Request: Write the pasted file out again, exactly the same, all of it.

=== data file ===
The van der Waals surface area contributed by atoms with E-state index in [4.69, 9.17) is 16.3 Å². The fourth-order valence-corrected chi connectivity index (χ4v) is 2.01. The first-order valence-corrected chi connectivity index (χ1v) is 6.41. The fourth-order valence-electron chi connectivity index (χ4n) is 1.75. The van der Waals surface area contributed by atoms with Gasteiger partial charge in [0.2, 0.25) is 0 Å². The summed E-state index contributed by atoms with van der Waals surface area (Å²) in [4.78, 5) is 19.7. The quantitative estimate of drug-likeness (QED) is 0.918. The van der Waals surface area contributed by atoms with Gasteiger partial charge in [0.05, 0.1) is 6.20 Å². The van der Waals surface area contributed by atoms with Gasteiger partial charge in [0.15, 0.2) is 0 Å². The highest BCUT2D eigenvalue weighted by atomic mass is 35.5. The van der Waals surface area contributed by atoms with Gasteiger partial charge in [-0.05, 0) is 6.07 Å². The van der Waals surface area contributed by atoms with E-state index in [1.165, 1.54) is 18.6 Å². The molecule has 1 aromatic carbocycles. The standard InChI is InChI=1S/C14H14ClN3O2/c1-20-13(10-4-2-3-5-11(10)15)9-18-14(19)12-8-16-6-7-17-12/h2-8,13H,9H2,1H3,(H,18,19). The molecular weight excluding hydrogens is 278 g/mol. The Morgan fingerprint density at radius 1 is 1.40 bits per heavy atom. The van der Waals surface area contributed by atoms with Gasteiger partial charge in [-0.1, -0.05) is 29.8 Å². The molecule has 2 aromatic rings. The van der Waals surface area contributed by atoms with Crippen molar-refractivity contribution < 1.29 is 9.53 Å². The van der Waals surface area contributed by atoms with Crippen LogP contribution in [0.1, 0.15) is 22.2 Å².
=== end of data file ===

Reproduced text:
The van der Waals surface area contributed by atoms with E-state index in [4.69, 9.17) is 16.3 Å². The fourth-order valence-corrected chi connectivity index (χ4v) is 2.01. The first-order valence-corrected chi connectivity index (χ1v) is 6.41. The fourth-order valence-electron chi connectivity index (χ4n) is 1.75. The van der Waals surface area contributed by atoms with Gasteiger partial charge in [0.2, 0.25) is 0 Å². The summed E-state index contributed by atoms with van der Waals surface area (Å²) in [4.78, 5) is 19.7. The quantitative estimate of drug-likeness (QED) is 0.918. The van der Waals surface area contributed by atoms with Gasteiger partial charge in [0.05, 0.1) is 6.20 Å². The van der Waals surface area contributed by atoms with Gasteiger partial charge in [0.15, 0.2) is 0 Å². The highest BCUT2D eigenvalue weighted by atomic mass is 35.5. The van der Waals surface area contributed by atoms with Gasteiger partial charge in [-0.05, 0) is 6.07 Å². The van der Waals surface area contributed by atoms with E-state index in [1.165, 1.54) is 18.6 Å². The molecule has 1 aromatic carbocycles. The standard InChI is InChI=1S/C14H14ClN3O2/c1-20-13(10-4-2-3-5-11(10)15)9-18-14(19)12-8-16-6-7-17-12/h2-8,13H,9H2,1H3,(H,18,19). The molecular weight excluding hydrogens is 278 g/mol. The Morgan fingerprint density at radius 1 is 1.40 bits per heavy atom. The van der Waals surface area contributed by atoms with Gasteiger partial charge in [-0.1, -0.05) is 29.8 Å². The molecule has 2 aromatic rings. The van der Waals surface area contributed by atoms with Crippen molar-refractivity contribution < 1.29 is 9.53 Å². The van der Waals surface area contributed by atoms with Crippen LogP contribution in [0.1, 0.15) is 22.2 Å².